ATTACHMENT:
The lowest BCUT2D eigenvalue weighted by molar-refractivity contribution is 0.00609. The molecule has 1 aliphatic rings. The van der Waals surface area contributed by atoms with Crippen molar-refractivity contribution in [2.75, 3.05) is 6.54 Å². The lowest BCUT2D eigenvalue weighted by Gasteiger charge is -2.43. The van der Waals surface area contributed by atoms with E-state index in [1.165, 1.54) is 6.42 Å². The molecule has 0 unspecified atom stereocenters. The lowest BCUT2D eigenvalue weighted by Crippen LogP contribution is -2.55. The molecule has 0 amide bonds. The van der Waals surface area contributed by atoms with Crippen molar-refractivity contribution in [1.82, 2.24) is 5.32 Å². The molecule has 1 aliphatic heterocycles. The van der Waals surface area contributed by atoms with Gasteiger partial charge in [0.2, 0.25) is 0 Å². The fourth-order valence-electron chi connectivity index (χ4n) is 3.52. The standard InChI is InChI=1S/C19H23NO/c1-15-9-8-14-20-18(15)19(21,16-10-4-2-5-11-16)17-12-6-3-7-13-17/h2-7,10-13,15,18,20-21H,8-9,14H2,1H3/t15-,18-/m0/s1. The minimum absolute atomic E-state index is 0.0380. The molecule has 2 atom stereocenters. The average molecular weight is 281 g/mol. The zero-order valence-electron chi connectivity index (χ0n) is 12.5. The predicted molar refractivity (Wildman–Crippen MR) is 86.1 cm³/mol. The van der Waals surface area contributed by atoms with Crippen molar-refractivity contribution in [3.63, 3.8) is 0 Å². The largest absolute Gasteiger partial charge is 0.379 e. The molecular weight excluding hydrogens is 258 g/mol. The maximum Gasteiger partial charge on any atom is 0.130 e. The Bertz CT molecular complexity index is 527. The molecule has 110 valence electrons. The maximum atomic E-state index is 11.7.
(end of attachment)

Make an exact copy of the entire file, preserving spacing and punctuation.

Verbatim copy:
The lowest BCUT2D eigenvalue weighted by molar-refractivity contribution is 0.00609. The molecule has 1 aliphatic rings. The van der Waals surface area contributed by atoms with Crippen molar-refractivity contribution in [2.75, 3.05) is 6.54 Å². The lowest BCUT2D eigenvalue weighted by Gasteiger charge is -2.43. The van der Waals surface area contributed by atoms with E-state index in [1.165, 1.54) is 6.42 Å². The molecule has 0 unspecified atom stereocenters. The lowest BCUT2D eigenvalue weighted by Crippen LogP contribution is -2.55. The molecule has 0 amide bonds. The van der Waals surface area contributed by atoms with Crippen molar-refractivity contribution in [1.82, 2.24) is 5.32 Å². The molecule has 1 aliphatic heterocycles. The van der Waals surface area contributed by atoms with Gasteiger partial charge in [0.2, 0.25) is 0 Å². The fourth-order valence-electron chi connectivity index (χ4n) is 3.52. The standard InChI is InChI=1S/C19H23NO/c1-15-9-8-14-20-18(15)19(21,16-10-4-2-5-11-16)17-12-6-3-7-13-17/h2-7,10-13,15,18,20-21H,8-9,14H2,1H3/t15-,18-/m0/s1. The minimum absolute atomic E-state index is 0.0380. The molecule has 2 atom stereocenters. The average molecular weight is 281 g/mol. The zero-order valence-electron chi connectivity index (χ0n) is 12.5. The predicted molar refractivity (Wildman–Crippen MR) is 86.1 cm³/mol. The van der Waals surface area contributed by atoms with Crippen molar-refractivity contribution in [3.63, 3.8) is 0 Å². The largest absolute Gasteiger partial charge is 0.379 e. The molecular weight excluding hydrogens is 258 g/mol. The maximum Gasteiger partial charge on any atom is 0.130 e. The Bertz CT molecular complexity index is 527. The molecule has 110 valence electrons. The maximum atomic E-state index is 11.7.